Helping the Chronically Overworked Find Life Balance

Is There a Disadvantage To Always Cooperating At Work?

Chapter 4: Who To Trust At Work Part 5

Vijay is a “mench” – (a Yiddish word that means “a good person)” who was not supported for doing the right thing. Is Vijay’s story the exception or the rule?  In my opinion the exception, but common enough that most people can relate.

I came across a fascinating study by Dr. Craig Parks which indicated that selfless people at work may be disliked by their colleagues almost as much as the slackers[i]. Why would this be the case?  Research Fellow Paul Nunes explains the result on the Harvard Business Review blog as follows: people at work dislike people who deviate from “normal motivations.”[ii]

“One can’t offer a bonus for harder work, because money doesn’t seem to matter. Can’t punish with extra or unpleasant tasks because this person takes those on willingly for no apparent reasons. A bit of chaos ensues, with this person being considered complicated–or complicating–at best. I think employees most resent having to come up with new ways of influencing these workers because the traditional ones don’t work.”

The discussion on the HBR blog is fascinating, with strong resonance from several posters, who felt this finding “explain[s] perfectly” the resentment they feel from coworkers.  The mismatch in motivations comes from a mismatch in the underlying values, between an individual’s “personal principles” and the culture and values of the corporation.

I found another study that suggested that people who follow the Golden Rule at work may be at a disadvantage. Men who are less agreeable earn 18.3% more than men who are more agreeable, with disagreeable women earning 5.4% more than agreeable women.[iii]  Vijay’s story is certainly consistent with this finding – the less trustworthy person continued to earn a salary, while the person who was helpful was out of a job.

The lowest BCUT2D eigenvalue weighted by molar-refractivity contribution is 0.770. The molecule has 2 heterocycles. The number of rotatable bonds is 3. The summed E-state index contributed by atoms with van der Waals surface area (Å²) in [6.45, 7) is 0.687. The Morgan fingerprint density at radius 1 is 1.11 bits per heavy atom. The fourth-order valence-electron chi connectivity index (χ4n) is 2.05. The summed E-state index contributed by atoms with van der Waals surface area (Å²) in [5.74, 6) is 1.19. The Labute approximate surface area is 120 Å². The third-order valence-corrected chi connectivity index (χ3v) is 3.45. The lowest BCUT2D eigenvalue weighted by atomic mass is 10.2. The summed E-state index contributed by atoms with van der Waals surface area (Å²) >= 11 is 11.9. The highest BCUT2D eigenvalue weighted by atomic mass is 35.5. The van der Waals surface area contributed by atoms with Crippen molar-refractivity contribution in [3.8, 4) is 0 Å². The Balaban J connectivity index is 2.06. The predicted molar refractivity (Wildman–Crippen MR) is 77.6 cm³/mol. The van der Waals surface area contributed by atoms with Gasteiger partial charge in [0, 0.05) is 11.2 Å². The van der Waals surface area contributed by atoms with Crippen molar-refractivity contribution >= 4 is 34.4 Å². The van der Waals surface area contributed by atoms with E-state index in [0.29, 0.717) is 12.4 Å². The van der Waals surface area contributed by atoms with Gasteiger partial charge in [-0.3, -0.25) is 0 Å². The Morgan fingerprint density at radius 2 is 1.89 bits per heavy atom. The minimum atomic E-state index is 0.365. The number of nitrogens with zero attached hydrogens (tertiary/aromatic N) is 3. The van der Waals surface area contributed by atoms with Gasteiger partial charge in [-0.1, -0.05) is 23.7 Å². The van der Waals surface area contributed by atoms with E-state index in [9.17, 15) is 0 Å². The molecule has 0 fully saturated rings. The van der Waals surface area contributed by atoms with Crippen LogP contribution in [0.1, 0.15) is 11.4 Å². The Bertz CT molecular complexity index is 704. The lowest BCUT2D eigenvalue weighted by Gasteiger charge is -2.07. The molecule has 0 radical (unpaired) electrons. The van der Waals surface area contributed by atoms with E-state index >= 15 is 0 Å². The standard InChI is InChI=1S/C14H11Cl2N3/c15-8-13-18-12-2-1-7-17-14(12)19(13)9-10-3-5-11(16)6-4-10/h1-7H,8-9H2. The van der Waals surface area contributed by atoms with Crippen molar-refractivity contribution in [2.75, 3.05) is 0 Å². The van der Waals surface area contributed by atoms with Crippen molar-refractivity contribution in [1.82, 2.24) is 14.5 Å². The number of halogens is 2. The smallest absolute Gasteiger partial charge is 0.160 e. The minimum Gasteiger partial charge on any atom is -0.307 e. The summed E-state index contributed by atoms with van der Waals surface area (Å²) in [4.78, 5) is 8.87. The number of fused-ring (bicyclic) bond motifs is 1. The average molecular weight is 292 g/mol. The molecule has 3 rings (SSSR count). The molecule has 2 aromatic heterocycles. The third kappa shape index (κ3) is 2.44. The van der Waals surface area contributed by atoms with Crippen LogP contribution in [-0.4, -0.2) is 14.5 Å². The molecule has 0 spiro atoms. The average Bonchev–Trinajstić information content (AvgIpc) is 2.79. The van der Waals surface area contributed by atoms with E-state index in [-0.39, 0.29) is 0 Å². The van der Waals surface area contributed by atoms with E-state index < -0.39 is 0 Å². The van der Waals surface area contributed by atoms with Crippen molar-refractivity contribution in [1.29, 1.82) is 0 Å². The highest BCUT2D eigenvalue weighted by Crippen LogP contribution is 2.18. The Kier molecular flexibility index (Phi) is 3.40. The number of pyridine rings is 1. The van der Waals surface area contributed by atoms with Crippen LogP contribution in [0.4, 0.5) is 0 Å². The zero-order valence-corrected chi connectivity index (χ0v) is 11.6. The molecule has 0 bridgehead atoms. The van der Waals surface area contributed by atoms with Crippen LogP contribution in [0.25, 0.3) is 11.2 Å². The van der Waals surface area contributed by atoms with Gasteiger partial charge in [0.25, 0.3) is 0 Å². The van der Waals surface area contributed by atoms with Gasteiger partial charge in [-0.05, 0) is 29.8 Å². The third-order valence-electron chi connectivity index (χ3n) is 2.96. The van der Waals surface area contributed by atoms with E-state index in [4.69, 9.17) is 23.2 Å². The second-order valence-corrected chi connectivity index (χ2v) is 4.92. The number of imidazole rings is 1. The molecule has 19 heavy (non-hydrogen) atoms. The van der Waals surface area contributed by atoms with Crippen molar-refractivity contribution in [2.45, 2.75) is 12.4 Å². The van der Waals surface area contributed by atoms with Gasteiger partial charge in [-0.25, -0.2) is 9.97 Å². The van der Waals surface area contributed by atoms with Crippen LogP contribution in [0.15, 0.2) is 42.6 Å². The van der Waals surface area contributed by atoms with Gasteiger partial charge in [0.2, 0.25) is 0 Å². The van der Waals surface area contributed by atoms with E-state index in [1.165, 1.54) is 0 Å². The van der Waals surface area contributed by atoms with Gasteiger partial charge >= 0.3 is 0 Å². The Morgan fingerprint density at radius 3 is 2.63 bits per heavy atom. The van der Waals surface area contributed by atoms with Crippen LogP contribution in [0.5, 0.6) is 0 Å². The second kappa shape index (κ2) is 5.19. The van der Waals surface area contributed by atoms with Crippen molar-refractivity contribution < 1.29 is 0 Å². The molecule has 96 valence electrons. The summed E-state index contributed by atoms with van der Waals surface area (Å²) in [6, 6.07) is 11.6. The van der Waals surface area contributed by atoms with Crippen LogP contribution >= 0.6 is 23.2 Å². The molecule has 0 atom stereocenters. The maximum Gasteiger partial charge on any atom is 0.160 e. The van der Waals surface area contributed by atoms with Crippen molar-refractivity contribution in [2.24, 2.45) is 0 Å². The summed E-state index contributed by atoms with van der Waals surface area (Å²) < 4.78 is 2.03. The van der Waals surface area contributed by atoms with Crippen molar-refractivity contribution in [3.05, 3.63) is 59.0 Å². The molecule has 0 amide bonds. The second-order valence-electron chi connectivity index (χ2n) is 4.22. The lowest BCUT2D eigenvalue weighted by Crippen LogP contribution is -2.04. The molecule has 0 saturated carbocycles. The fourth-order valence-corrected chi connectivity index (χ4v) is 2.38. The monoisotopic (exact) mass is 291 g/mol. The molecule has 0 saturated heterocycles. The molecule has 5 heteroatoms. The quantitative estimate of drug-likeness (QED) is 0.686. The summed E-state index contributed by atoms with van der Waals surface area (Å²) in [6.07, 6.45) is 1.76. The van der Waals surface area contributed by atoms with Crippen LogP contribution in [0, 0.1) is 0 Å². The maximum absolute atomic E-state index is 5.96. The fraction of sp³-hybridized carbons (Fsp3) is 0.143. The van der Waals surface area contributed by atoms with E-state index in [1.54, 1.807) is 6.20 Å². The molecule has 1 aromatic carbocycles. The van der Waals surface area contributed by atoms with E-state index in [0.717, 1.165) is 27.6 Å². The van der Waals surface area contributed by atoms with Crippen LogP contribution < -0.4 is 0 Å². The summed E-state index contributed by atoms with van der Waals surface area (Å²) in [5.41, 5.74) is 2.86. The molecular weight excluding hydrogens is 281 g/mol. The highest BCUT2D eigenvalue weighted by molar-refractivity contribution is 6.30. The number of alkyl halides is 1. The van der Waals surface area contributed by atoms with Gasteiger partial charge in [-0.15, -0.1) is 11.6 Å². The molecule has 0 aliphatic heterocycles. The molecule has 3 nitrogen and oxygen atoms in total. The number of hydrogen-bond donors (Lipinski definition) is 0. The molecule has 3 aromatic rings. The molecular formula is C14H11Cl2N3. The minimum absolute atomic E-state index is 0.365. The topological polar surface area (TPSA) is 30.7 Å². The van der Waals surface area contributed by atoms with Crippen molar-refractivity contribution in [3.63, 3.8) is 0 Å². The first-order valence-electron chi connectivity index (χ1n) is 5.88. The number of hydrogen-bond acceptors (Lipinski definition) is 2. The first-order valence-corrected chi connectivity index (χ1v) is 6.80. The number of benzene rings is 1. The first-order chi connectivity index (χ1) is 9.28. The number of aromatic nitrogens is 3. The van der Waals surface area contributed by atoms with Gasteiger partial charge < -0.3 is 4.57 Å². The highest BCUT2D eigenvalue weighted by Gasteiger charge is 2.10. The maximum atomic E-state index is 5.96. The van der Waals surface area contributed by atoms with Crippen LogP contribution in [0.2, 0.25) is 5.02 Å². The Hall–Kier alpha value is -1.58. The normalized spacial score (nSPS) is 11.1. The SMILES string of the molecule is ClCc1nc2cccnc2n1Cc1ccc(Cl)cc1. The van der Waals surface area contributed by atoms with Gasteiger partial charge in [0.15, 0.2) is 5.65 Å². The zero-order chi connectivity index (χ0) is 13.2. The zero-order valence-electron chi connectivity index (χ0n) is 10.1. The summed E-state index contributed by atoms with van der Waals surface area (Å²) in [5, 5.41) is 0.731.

Next week: using fables to identify the trustworthy

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[i] The Desire to Expel Unselfish Members From the Group.  Craig D. Parks, Asako B. Stone. Journal of Personality and Social Psychology. Volume 99, Issue 2, August 2010, Pages 303-310

[ii] Quote from Paul Nunes, an Executive Research Fellow at the Accenture Institute for High Performance, commenting on the article Your Most Helpful Colleague (Don’t You Hate Him?) by Craig Parks cited October 25, 2011

[iii] Do Nice Guys and Gals Really Finish Last?  The Joint Effects of Sex and Agreeableness on Income.  Timothy Judge, Beth Livingston, Charlice Hurst.  Journal of Personal and Social Psychology In Press–JPSPInPress.pdf; October 24, 2011.  Note: agreeableness is a term in social psychology that refers to “trust, straightforwardness, altruism, compliance, modesty, and tender-mindedness.”



  1. Great post, and timely for me too.

    I’ve always had this dilemma, an even wrote a post on it recently concluding that sharing is good because it spreads knowledge around and builds your authority in a particular subject matter.

    But it looks like the research is in and those very intentions can create negative results.

    • Greg Marcus says

      Joe, I’ve thought a lot about this topic. You are acting as we would want everyone to act. The workplace has it’s own dynamics and set of rules. If the issue is “selflessness” as the research suggests, than maybe the solution is to be “generous but not selfless” (at work). For example, if I find an article that my dad would like, I send him the link without expecting anything in return. Maybe at work add a note: if you see something like this in the future, could you please send it to me? In other words, by asking for something in return, the resentment or whatever will be mitigated, and you can still get the benefits of building your authority, etc.
      What do you think?

  2. Greg Marcus says

    Joe, one more thought: it matters a lot who the other person is. If you read on, I will describe a way to identify who is more likely to reciprocate.


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